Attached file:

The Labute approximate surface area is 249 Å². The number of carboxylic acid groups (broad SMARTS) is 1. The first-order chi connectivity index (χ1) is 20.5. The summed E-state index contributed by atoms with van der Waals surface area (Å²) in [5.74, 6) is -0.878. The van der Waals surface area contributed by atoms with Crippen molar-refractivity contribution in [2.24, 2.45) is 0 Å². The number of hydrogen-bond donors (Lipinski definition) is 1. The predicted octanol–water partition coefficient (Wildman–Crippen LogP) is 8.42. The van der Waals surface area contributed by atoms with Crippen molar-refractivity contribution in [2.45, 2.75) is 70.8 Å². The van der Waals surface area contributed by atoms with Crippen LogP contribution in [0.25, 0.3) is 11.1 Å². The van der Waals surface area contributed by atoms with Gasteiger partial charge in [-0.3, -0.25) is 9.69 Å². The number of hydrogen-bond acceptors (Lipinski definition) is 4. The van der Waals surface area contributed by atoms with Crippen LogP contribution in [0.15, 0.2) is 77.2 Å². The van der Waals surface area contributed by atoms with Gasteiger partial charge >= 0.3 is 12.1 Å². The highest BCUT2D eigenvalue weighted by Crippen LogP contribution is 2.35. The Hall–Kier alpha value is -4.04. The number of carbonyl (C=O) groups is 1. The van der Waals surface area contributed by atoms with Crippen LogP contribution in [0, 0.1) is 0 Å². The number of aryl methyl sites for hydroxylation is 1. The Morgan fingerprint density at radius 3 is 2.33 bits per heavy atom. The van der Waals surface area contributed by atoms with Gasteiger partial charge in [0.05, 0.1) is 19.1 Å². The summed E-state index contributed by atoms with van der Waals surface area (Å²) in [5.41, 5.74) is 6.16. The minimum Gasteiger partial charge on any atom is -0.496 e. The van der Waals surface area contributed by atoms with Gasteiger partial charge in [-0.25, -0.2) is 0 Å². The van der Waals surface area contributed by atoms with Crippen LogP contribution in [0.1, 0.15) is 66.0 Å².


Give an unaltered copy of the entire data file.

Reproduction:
The Labute approximate surface area is 249 Å². The number of carboxylic acid groups (broad SMARTS) is 1. The first-order chi connectivity index (χ1) is 20.5. The summed E-state index contributed by atoms with van der Waals surface area (Å²) in [5.74, 6) is -0.878. The van der Waals surface area contributed by atoms with Crippen molar-refractivity contribution in [2.24, 2.45) is 0 Å². The number of hydrogen-bond donors (Lipinski definition) is 1. The predicted octanol–water partition coefficient (Wildman–Crippen LogP) is 8.42. The van der Waals surface area contributed by atoms with Crippen molar-refractivity contribution in [2.45, 2.75) is 70.8 Å². The van der Waals surface area contributed by atoms with Crippen LogP contribution in [0.25, 0.3) is 11.1 Å². The van der Waals surface area contributed by atoms with Gasteiger partial charge in [-0.3, -0.25) is 9.69 Å². The number of hydrogen-bond acceptors (Lipinski definition) is 4. The van der Waals surface area contributed by atoms with Crippen LogP contribution in [0.15, 0.2) is 77.2 Å². The van der Waals surface area contributed by atoms with Gasteiger partial charge >= 0.3 is 12.1 Å². The highest BCUT2D eigenvalue weighted by Crippen LogP contribution is 2.35. The Hall–Kier alpha value is -4.04. The number of carbonyl (C=O) groups is 1. The van der Waals surface area contributed by atoms with Crippen LogP contribution in [0, 0.1) is 0 Å². The number of aryl methyl sites for hydroxylation is 1. The Morgan fingerprint density at radius 3 is 2.33 bits per heavy atom. The van der Waals surface area contributed by atoms with Gasteiger partial charge in [0.05, 0.1) is 19.1 Å². The summed E-state index contributed by atoms with van der Waals surface area (Å²) in [5.41, 5.74) is 6.16. The minimum Gasteiger partial charge on any atom is -0.496 e. The van der Waals surface area contributed by atoms with Gasteiger partial charge in [-0.25, -0.2) is 0 Å². The van der Waals surface area contributed by atoms with Crippen LogP contribution in [0.1, 0.15) is 66.0 Å².